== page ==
What to Replace in Your Home (and How Much You’ll Save)











When it comes to prepping your home for winter while keeping costs down, prevention is the best medicine (and maintenance). Here are some items you should replace in your home now, to ensure you’re on track for a season of drama-free homeownership.


If there isn’t enough insulation in your attic, naturally rising hot air will leak, increasing energy usage – and costs! For optimal energy savings, check to ensure you have at least 15 centimetres of insulation; if not, install more now before temperatures plummet.
Immediate Cost: A bag of fiberglass insulation costs around $50. Also consider calling in a pro for a free estimate.
Future Loss: An uninsulated attic can account for 25 per cent of heat loss, which adds up over a long winter.


A programmable thermostat lets you schedule the temperature of your home depending on time of day – even when you’re not there. Drop it a few degrees while you’re asleep or at work, and turn it up during weekend Netflix marathons, all without doing a thing.
Immediate Cost: Thermostats run from about $100 to $350.
Future Loss: There’s no need to throw away money every month on heat you’re not using. Invest in a smart thermostat now and save 10 to 15% on heating bills.


Unsealed windows and doors are among the biggest culprits of heat loss in a home; accounting for 25 per cent. So, grab that caulking gun and get going on weather-stripping doorways and filling cracks with waterproof silicone.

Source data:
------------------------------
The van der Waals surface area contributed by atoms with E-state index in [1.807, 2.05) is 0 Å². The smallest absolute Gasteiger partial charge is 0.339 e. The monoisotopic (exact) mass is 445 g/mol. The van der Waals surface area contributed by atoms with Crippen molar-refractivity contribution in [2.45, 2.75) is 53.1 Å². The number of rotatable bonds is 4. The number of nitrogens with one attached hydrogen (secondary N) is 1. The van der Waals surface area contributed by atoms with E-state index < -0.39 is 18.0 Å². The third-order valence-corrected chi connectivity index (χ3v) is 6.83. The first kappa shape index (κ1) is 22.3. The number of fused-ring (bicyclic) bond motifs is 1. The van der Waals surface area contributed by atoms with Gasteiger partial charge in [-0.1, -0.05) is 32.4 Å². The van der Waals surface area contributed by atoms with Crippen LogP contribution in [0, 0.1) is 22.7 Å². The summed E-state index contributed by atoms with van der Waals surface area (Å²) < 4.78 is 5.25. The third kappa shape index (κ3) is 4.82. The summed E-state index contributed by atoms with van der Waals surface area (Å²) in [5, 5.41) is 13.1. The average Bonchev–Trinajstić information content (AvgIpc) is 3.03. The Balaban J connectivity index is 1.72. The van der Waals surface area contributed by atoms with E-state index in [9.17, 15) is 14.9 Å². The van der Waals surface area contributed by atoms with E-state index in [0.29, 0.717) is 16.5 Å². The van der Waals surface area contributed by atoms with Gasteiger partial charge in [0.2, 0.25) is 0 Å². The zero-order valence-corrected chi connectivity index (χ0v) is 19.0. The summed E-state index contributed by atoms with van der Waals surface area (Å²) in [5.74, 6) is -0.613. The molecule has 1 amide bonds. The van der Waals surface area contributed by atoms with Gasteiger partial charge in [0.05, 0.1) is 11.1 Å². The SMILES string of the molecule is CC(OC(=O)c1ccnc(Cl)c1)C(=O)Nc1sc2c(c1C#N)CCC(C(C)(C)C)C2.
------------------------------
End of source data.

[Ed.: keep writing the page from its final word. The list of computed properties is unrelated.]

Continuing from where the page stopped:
Immediate cost: A very cheap fix, with materials cost about $25.
Future Loss: Seal and save up to 3% on your annual energy bill.


When it comes to preventing mould, mildew and major leakage in the home, moisture is enemy number one. Check that all pipes and hoses under sinks and at the back of the water-wilding appliances are dry. Prevent small leaks now is the best way to protect against cataclysmic water damage later.
Immediate Cost: Free if handled-in-house, although you may need to call a plumber if there’s an interior downpour.
Future Loss: Replacing a section of drywall now ($200) is a much better scenario than replacing a wall ($4,000) a year from now.

It takes gutters

Cracked or backed-up gutters can send overflowing water running down walls, rot wooden shingles or head straight into the foundation. Walk the perimeter for your home and confirm all troughs are in good shape and where they should be. If a section isn’t up to snuff, replace it now or pay later.
Immediate Cost: Free if you opt for a DIY job, but be sure you’re steady on a ladder. If not, call your local gutter experts for a free quote before the rain starts to pour.
Future Loss: Fixing water damage to the roof, walls and foundation could cost thousands down the road – an unpleasant surprise come time for inspection.

For more ways to prepare your house for winter and save money at the same time, visit

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